3 signs your mole might be more
Skin cancer is one of the few cancers that are not only highly visible, but can be cured if caught in the earliest stages. This is why routine skin cancer screenings with a diagnosis are vital to ensuring effective treatment. The deadliest type of skin cancer, called melanoma, has a survival rate of 99% after five years of diagnosis. However, this is only if the tumor is spotted in the earliest stage on the skin. Spreading cancer drops the survival rate after five years to 15%, which makes the perfect case for ongoing evaluations and screenings.
What are signs that a mole might be more than just a mole?
The top three signs that a mole might be an indication of skin cancer include:
- Changes in appearance. Any changes that occur to an otherwise “normal” mole might be reason for concern. Changes may occur in the shape, size, color, or symmetry of the mole. These fluctuations in a mole’s appearance may be reason for concern and often require an evaluation and biopsy with a medical professional.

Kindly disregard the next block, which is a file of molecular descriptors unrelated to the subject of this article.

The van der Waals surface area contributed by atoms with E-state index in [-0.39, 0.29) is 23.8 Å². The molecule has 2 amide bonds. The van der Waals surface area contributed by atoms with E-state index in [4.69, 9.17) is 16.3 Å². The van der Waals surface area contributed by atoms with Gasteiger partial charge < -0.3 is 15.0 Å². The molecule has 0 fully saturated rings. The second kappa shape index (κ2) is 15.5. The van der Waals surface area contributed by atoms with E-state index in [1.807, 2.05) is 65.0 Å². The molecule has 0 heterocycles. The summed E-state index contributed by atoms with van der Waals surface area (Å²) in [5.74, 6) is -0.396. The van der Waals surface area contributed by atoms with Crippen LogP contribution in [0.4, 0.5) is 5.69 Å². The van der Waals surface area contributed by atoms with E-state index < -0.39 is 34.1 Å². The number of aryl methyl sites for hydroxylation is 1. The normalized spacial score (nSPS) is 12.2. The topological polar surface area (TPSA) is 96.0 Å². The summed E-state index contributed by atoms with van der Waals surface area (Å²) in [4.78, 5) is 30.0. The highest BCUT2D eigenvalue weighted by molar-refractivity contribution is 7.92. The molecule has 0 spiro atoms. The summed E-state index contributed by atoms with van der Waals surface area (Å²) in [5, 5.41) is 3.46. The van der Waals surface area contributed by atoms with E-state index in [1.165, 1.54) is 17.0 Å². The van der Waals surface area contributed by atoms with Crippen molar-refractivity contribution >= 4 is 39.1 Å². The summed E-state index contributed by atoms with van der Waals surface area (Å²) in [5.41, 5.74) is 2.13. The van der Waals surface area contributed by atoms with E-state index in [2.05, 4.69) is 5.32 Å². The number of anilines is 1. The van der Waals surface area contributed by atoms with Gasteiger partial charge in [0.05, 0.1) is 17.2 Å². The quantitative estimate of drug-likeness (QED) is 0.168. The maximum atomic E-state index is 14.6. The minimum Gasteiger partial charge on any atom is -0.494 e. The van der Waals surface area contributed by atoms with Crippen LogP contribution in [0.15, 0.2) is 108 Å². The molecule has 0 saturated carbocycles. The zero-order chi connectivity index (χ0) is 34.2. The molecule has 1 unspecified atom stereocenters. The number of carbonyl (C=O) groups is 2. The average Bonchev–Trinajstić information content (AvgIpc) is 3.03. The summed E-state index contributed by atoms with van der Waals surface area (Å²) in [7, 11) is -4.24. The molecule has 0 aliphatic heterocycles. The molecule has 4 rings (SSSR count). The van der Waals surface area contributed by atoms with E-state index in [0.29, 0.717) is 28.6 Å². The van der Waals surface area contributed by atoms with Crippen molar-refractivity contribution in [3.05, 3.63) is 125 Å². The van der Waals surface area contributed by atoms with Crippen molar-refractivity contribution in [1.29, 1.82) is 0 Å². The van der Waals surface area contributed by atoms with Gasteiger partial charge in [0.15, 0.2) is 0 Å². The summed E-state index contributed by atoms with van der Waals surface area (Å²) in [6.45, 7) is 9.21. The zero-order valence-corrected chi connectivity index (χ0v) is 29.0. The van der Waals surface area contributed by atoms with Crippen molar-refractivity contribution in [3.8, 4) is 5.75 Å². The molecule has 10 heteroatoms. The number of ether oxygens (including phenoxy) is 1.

- Bleeding. A mole that has been on the body that starts to bleed indicates there may be a concern. Bleeding moles that seem to occur for no reason, such as trauma or injury to the area, should be evaluated by a medical professional to determine if cancerous cells are present.
- Sores that don’t heal. While moles are a common way to spot cancer, there are other skin growths that may raise concern. If you have a sore or wound that doesn’t seem to heal or continues to bleed or puss, an evaluation may be needed to determine if this area is cancerous.
Are you worried about the changes that have occurred to an existing mole on your skin?
It is critical that patients who notice changes to moles connect with a dermatological professional to undergo a skin cancer screening. This evaluation can be done right in our office with one of our trained doctors to ensure problems such as cancer are caught in the earliest of stages for successful intervention. Call Hollywood Dermatology and Cosmetic Specialists in South Florida at (954) 961-1200 to request a screening and book an appointment to be evaluated.